This analysis is intended to introduce important early concepts to people who are starting to invest and want to begin learning about how to value company based on its current earnings and what are the drawbacks of this method.
Tartisan Nickel Corp (CNSX:TN) trades with a trailing P/E of 4.9x, which is lower than the industry average of 10.8x. While this makes TN appear like a great stock to buy, you might change your mind after I explain the assumptions behind the P/E ratio. In this article, I will explain what the P/E ratio is as well as what you should look out for when using it.
What you need to know about the P/E ratio
The P/E ratio is a popular ratio used in relative valuation since earnings power is a key driver of investment value. By comparing a stock’s price per share to its earnings per share, we are able to see how much investors are paying for each dollar of the company’s earnings.
Price-Earnings Ratio = Price per share ÷ Earnings per share
P/E Calculation for TN
Price per share = CA$0.065
Earnings per share = CA$0.0133
∴ Price-Earnings Ratio = CA$0.065 ÷ CA$0.0133 = 4.9x
The P/E ratio isn’t a metric you view in isolation and only becomes useful when you compare it against other similar companies. Ultimately, our goal is to compare the stock’s P/E ratio to the average of companies that have similar attributes to TN, such as company lifetime and products sold. A quick method of creating a peer group is to use companies in the same industry, which is what I will do. Since similar companies should technically have similar P/E ratios, we can very quickly come to some conclusions about the stock if the ratios differ.
TN’s P/E of 4.9x is lower than its industry peers (10.8x), which implies that each dollar of TN’s earnings is being undervalued by investors. This multiple is a median of profitable companies of 25 Metals and Mining companies in CA including Winston Resources, Sherritt International and New World Resource. Therefore, according to this analysis, TN is an under-priced stock.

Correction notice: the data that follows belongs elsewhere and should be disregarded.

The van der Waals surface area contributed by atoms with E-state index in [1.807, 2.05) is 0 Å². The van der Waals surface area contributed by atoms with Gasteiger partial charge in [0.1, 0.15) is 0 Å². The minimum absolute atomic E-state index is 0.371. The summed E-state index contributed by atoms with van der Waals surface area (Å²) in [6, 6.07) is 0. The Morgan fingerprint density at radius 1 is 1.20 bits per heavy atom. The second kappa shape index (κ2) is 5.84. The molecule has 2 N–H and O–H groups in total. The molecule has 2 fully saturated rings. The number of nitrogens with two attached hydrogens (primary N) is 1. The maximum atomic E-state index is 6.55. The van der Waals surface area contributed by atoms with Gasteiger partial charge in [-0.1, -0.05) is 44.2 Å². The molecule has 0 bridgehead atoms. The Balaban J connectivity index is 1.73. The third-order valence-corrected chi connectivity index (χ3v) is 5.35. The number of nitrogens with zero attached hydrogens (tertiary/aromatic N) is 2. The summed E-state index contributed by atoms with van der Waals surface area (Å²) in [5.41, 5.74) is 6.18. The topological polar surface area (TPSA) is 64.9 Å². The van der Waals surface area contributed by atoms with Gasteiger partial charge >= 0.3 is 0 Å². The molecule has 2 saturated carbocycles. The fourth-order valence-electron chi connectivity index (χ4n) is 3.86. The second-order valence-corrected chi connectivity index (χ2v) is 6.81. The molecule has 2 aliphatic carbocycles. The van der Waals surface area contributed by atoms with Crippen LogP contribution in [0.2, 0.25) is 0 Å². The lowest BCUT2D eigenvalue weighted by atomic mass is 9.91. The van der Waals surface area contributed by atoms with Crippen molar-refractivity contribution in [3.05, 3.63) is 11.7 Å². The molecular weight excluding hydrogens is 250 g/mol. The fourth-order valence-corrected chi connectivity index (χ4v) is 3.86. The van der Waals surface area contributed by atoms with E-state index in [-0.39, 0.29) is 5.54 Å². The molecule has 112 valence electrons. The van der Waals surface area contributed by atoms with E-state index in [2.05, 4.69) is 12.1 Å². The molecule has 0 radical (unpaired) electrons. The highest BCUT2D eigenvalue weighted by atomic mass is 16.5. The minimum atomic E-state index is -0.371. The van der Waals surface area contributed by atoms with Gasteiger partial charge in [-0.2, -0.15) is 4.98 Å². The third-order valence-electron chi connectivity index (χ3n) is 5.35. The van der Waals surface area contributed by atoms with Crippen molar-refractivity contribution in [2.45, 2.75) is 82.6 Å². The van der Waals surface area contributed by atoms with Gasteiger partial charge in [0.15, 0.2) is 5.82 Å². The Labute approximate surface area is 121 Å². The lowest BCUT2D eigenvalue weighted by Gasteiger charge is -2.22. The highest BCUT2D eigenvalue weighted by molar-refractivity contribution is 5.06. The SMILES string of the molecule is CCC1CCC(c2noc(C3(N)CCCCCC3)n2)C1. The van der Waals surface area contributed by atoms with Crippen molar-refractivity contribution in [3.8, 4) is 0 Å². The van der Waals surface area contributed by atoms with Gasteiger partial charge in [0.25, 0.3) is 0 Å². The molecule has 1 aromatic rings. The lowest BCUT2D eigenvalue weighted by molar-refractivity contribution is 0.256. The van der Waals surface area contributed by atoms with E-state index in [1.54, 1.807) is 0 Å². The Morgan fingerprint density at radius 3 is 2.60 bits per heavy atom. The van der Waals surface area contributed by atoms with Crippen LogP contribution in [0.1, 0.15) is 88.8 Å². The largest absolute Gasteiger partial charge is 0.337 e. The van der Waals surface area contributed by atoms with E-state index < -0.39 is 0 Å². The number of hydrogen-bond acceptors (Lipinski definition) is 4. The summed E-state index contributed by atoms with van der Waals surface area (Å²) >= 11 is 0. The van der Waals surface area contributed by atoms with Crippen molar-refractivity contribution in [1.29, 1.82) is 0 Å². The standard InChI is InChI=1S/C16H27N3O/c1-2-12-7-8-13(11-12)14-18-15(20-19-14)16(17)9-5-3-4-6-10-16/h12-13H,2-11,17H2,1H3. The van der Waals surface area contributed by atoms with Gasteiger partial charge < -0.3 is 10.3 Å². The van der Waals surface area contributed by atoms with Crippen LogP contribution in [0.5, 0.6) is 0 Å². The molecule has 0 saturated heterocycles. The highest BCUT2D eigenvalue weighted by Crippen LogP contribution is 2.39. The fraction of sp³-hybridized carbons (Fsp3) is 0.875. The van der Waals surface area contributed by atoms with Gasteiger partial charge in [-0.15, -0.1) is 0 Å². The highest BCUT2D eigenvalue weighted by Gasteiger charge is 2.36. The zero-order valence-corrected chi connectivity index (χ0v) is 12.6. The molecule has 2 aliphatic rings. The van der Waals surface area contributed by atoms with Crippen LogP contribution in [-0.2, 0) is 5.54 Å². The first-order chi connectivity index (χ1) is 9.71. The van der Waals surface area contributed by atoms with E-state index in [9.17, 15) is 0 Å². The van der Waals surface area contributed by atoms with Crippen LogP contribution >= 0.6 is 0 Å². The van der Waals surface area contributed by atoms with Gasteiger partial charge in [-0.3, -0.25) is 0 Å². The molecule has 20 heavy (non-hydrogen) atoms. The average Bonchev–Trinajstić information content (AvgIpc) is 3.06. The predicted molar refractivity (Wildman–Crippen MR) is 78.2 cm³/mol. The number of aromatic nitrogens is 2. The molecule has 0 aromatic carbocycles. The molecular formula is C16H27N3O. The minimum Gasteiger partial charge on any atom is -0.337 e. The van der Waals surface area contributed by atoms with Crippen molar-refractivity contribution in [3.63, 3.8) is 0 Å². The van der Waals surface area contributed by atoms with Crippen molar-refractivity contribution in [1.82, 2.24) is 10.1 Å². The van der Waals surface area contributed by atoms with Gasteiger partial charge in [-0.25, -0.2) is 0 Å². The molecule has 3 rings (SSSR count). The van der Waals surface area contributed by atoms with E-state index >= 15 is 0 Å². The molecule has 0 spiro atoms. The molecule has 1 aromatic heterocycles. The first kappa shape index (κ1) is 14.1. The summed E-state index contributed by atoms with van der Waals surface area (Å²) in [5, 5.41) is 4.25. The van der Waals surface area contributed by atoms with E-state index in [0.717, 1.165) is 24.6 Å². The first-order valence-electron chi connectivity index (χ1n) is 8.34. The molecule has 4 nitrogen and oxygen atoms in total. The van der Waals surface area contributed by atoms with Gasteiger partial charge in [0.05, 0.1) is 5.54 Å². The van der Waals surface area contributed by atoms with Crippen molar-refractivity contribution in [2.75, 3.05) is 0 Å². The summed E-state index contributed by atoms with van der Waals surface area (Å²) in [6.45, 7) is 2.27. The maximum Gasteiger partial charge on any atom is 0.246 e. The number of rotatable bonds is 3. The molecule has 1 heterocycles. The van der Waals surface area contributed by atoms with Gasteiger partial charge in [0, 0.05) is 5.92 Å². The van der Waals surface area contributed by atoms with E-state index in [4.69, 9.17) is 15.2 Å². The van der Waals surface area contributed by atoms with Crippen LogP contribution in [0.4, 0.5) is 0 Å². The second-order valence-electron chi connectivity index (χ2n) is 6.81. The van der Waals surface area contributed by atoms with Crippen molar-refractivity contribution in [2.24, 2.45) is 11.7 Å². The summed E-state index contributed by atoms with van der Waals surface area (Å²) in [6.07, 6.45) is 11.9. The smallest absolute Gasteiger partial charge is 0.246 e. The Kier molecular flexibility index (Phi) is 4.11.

A few caveats
However, before you rush out to buy TN, it is important to note that this conclusion is based on two key assumptions. The first is that our “similar companies” are actually similar to TN. If the companies aren’t similar, the difference in P/E might be a result of other factors. For example, if you are inadvertently comparing lower risk firms with TN, then TN’s P/E would naturally be lower than its peers, since investors would value those with lower risk with a higher price. The other possibility is if you were accidentally comparing higher growth firms with TN. In this case, TN’s P/E would be lower since investors would also reward its peers’ higher growth with a higher price. The second assumption that must hold true is that the stocks we are comparing TN to are fairly valued by the market. If this does not hold, there is a possibility that TN’s P/E is lower because firms in our peer group are being overvalued by the market.
What this means for you:
If your personal research into the stock confirms what the P/E ratio is telling you, it might be a good time to add more of TN to your portfolio. But keep in mind that the usefulness of relative valuation depends on whether you are comfortable with making the assumptions I mentioned above. Remember that basing your investment decision off one metric alone is certainly not sufficient. There are many things I have not taken into account in this article and the PE ratio is very one-dimensional. If you have not done so already, I urge you to complete your research by taking a look at the following:
- Future Outlook: What are well-informed industry analysts predicting for TN’s future growth? Take a look at our free research report of analyst consensus for TN’s outlook.
- Past Track Record: Has TN been consistently performing well irrespective of the ups and downs in the market? Go into more detail in the past performance analysis and take a look at the free visual representations of TN’s historicals for more clarity.
- Other High-Performing Stocks: Are there other stocks that provide better prospects with proven track records? Explore our free list of these great stocks here.
To help readers see past the short term volatility of the financial market, we aim to bring you a long-term focused research analysis purely driven by fundamental data. Note that our analysis does not factor in the latest price-sensitive company announcements.
The author is an independent contributor and at the time of publication had no position in the stocks mentioned. For errors that warrant correction please contact the editor at email@example.com.